On March 9, the long arm of the law finally caught up with Kerala man Sanjeevi Ashokan who had been on the run for 22 years. He was arrested for his role in the theft of 1500-year-old idols from the Veeravanallur temple in Tirunelveli district. The idols had found their way to a gallery in Australia thanks to Sanjeeviâ€™s links to international smuggler Subash Kapoor.
Based on a tip off, the idol smuggler was nabbed at Kumbakonam in Tamil Nadu and presented to the local Judicial Magistrate. Sanjeevi, the main accused, was then remanded to judicial custody at the Trichy central jail.
In 1995, idols of the two â€˜Dwara Balagarsâ€™ or mythological gatekeepers of Vishnuâ€™s abode were found missing from the Munreswaramudaiyar temple in Veeravanallur. The police who investigated the theft closed the case soon after, terming it untraceable.
In November last year, the Idol Theft Prevention Wing in Tamil Nadu re-opened the case. The Idol Wing police arrested Lakshmi Narashiman, 53, of Mahalingapuram in Kancheepuram district, and brothers R Omaidurai, 68, and Annadurai, 59, of Mylapore, Chennai. They were believed to have played a key role in selling the idol to Subash Kapoor, who in turn, sold it to the National Gallery in Canberra.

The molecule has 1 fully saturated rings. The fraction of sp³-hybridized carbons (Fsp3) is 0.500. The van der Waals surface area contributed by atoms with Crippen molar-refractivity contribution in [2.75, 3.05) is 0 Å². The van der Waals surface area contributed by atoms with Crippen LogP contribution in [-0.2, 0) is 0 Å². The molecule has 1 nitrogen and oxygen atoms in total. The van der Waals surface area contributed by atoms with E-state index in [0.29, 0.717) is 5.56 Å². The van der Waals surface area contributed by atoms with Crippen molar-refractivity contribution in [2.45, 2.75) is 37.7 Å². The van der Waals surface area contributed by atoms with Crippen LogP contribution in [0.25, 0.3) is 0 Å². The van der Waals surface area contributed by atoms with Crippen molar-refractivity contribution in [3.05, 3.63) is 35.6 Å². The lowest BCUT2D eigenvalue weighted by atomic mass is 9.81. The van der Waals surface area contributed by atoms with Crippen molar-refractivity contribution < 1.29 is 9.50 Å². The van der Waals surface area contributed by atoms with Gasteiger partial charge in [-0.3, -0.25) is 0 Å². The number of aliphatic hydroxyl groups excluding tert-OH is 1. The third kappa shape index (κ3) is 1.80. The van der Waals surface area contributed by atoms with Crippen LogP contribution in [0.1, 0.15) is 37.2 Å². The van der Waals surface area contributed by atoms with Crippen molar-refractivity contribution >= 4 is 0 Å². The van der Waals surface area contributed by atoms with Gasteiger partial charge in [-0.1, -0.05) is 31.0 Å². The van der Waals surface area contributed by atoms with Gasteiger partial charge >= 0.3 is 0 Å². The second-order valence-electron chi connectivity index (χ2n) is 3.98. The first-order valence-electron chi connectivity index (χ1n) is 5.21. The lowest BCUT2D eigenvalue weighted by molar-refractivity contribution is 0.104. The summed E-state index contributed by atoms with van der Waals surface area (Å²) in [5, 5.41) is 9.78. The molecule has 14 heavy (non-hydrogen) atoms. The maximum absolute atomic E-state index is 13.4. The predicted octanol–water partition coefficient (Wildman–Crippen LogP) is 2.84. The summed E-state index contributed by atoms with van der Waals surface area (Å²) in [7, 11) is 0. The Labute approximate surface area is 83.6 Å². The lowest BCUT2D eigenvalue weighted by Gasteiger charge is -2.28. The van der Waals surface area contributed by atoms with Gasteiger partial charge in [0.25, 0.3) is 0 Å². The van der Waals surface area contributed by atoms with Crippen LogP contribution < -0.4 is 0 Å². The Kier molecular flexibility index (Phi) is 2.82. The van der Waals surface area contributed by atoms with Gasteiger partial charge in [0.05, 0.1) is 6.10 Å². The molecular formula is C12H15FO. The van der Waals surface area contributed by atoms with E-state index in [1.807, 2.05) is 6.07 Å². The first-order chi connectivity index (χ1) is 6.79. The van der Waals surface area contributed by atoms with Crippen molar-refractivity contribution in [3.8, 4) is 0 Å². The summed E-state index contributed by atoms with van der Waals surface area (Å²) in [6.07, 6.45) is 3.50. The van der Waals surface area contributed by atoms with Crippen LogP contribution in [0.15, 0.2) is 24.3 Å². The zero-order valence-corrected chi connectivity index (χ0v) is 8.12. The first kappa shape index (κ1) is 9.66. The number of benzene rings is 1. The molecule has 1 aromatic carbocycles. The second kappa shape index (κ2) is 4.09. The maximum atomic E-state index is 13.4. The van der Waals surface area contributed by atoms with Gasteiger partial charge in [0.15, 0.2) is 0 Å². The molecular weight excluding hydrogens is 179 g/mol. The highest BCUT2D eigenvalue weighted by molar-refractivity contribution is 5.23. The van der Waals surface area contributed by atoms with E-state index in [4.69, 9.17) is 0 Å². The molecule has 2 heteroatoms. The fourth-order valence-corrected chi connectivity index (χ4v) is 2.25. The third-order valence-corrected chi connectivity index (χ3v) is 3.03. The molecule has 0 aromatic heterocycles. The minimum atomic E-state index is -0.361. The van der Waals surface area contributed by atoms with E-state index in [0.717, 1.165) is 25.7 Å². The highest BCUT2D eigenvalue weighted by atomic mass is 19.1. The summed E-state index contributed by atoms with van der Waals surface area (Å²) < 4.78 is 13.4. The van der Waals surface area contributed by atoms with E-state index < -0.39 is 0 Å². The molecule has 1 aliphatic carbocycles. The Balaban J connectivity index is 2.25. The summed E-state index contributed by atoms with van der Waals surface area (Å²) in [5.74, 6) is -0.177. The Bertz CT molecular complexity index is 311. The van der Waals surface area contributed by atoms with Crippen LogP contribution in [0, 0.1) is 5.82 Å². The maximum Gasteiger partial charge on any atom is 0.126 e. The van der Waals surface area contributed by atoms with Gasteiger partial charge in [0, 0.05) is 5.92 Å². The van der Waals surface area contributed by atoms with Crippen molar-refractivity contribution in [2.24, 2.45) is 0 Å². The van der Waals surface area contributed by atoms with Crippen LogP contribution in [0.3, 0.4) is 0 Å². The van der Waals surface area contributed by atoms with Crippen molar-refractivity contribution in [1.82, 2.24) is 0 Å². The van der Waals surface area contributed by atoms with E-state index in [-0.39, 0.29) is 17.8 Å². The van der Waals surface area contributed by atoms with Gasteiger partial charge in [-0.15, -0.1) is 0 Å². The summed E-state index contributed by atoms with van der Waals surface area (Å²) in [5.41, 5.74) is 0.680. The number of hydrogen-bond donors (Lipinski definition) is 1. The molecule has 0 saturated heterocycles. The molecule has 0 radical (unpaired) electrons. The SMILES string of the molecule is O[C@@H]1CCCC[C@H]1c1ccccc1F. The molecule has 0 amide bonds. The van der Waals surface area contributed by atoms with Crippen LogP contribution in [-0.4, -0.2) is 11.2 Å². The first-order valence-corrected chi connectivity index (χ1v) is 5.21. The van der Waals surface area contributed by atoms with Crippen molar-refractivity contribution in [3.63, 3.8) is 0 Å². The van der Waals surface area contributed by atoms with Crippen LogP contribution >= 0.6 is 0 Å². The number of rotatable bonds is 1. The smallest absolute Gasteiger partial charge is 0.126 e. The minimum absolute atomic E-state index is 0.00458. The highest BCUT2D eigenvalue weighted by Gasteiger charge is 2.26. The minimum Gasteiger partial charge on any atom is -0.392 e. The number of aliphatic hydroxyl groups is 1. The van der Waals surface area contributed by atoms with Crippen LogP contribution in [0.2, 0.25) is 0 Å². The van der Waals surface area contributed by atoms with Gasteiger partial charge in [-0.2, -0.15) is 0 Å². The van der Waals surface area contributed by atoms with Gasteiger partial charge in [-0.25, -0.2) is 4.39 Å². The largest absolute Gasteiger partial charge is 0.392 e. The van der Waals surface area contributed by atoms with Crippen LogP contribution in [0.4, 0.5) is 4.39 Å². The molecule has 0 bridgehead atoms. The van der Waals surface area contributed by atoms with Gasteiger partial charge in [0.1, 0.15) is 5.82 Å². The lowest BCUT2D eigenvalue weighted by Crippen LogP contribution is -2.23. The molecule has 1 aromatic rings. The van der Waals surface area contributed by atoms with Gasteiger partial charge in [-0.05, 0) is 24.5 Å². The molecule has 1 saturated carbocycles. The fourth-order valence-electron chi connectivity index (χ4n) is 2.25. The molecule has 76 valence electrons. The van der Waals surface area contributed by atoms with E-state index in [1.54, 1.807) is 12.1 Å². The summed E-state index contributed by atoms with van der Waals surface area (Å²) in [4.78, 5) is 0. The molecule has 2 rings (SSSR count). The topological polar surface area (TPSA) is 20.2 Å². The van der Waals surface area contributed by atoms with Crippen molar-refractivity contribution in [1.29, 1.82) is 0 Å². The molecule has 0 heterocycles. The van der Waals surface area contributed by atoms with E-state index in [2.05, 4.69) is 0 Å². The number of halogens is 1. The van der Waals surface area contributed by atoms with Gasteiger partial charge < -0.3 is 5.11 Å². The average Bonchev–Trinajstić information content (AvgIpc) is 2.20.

According to a report in The Hindu, the idols were worth nearly Rs 5 crores. The case was reportedly cracked with the help of the gallery in Australia that confirmed the origin of the idols. A request from the Idol wing to transport the idols from Canberra to Tamil Nadu was previously accepted by the gallery last year.
Subash Kapoor was arrested and lodged at the Puzhal jail in 2012 following his extradition from Germany. Kapoor's wide antique smuggling network stretched across South East Asia, Dubai, and the US.
Earlier this month, the Idol Wing registered a complaint that two ancient bronze idols of Emperor Raja Raja Chola and his consort Lokmadevi have been stolen from Brihadeeswarar temple in Thanjavur. The idols reportedly went missing 50 years ago.
Speaking to TNM, the Economic Offences Wing, of which the Idol Wing is a part, confirmed that the idols were at the private Calico Museum in Ahmedabad.